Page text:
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By Patrick Sisson

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The Federal Trade Commission last week announced its decision to ban noncompete clauses, establishing a timeline for phasing out the agreements this fall, after about a year of deliberation. The clauses prevent workers from jumping ship to rival firms, and their elimination ushers in a potential sea of change in human relations departments at commercial real estate firms across the country.

There aren’t any CRE-specific numbers on the prevalence of these agreements, but anyone close to the industry knows they are widespread. According to stats from the Economic Innovation Group, a public policy organization, 32 million Americans, or 1 in 5 workers, are covered by such agreements.

The ban’s benefits would be significant, according to FTC regulators. Business formation would grow 2.7% annually, or more than 8,500 new businesses each year, and increased competitive pressure would push up the average worker’s wage by $524 annually.

But the practice in CRE, especially in the upper echelons of brokerages, has led many to fear repercussions in terms of competitiveness, trade secrets and early career training for brokers. Bisnow spoke with attorneys, academics, headhunters, brokers and industry figures to understand how a ban might impact the industry.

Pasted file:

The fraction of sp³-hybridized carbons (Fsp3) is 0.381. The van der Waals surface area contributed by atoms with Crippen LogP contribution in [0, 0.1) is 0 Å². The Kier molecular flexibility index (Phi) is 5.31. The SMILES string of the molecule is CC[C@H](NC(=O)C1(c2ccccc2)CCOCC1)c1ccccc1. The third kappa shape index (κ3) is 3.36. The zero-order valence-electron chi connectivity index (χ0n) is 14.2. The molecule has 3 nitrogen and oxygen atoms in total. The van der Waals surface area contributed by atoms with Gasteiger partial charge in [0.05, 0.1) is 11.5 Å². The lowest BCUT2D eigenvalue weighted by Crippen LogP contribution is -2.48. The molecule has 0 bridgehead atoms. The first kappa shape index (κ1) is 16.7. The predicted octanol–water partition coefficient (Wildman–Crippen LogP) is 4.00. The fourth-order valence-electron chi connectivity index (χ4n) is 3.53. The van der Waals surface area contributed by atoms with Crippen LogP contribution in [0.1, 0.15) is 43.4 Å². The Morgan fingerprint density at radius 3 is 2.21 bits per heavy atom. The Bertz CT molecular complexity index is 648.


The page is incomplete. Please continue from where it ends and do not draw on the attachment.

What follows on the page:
How common are noncompete agreements in commercial real estate? 

Fairly common. They’re especially prevalent in certain brokerage positions, development firms and executive roles. Most employees who sign them also sign nondisclosure and nonsolicitation agreements, which protect firms from sharing trade secrets or trying to poach clients.

“There are several CEOs of REITs that are known for being highly litigious about this type of stuff,” said Kent Elliott, principal at RETS Associates. “They will flex their muscles, they will flex the balance sheet and try and squash anything.”

There is some geographic diversity. Apart from the FTC ban, the landscape of noncompetes varies across the country. Some states, such as California, have banned them, while other significant centers of real estate activity and dealmaking, including Florida and Texas, allow noncompetes.

Why do firms and brokerages have noncompete agreements in the first place?

Employers argue that they invest significant resources in talent, not just in trade secrets and operational processes and the like. Firms make it a point to invest in the training for young employees, or building the brand of a broker who leads a certain practice, such as industrial real estate in the Inland Empire.

“We’re training you, we’re introducing you to all of our connections, right?” said Adam Leitman Bailey, a New York City-based real estate attorney and the founder of his self-named firm that has handled many noncompete cases. “We’re building our brand, we’re spending maybe a million dollars marketing you and putting you out there, right? This job can’t be a two or three-year thing.”

Others would counter that these agreements are more about exerting power and control over staff and the labor market. Companies truly worried about losing talent investment could make workers sign some kind of employee training repayment agreement, said Evan Starr, a University of Maryland professor who studies noncompetes. Clawback provisions, which can force brokers to pay back commissions, remain legal and unaffected by the proposed ban.